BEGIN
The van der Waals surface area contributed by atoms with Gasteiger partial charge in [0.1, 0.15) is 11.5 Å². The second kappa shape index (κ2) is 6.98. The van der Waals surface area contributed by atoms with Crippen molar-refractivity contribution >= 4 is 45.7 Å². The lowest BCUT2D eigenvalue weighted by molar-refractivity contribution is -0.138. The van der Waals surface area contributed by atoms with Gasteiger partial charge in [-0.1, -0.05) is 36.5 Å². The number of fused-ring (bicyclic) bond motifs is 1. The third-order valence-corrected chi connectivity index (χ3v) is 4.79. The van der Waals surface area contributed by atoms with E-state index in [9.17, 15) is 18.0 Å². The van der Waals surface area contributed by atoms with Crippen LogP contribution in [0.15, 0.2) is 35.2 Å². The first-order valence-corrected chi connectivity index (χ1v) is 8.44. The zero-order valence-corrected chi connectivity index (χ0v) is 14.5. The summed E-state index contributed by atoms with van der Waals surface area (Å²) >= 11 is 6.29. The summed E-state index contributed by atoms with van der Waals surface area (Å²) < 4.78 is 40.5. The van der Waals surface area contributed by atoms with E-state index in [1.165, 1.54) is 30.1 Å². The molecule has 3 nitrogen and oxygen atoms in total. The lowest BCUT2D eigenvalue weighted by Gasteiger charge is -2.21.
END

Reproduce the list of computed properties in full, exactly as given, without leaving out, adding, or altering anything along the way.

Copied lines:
The van der Waals surface area contributed by atoms with Gasteiger partial charge in [0.1, 0.15) is 11.5 Å². The second kappa shape index (κ2) is 6.98. The van der Waals surface area contributed by atoms with Crippen molar-refractivity contribution >= 4 is 45.7 Å². The lowest BCUT2D eigenvalue weighted by molar-refractivity contribution is -0.138. The van der Waals surface area contributed by atoms with Gasteiger partial charge in [-0.1, -0.05) is 36.5 Å². The number of fused-ring (bicyclic) bond motifs is 1. The third-order valence-corrected chi connectivity index (χ3v) is 4.79. The van der Waals surface area contributed by atoms with E-state index in [9.17, 15) is 18.0 Å². The van der Waals surface area contributed by atoms with Crippen LogP contribution in [0.15, 0.2) is 35.2 Å². The first-order valence-corrected chi connectivity index (χ1v) is 8.44. The zero-order valence-corrected chi connectivity index (χ0v) is 14.5. The summed E-state index contributed by atoms with van der Waals surface area (Å²) >= 11 is 6.29. The summed E-state index contributed by atoms with van der Waals surface area (Å²) < 4.78 is 40.5. The van der Waals surface area contributed by atoms with E-state index in [1.165, 1.54) is 30.1 Å². The molecule has 3 nitrogen and oxygen atoms in total. The lowest BCUT2D eigenvalue weighted by Gasteiger charge is -2.21.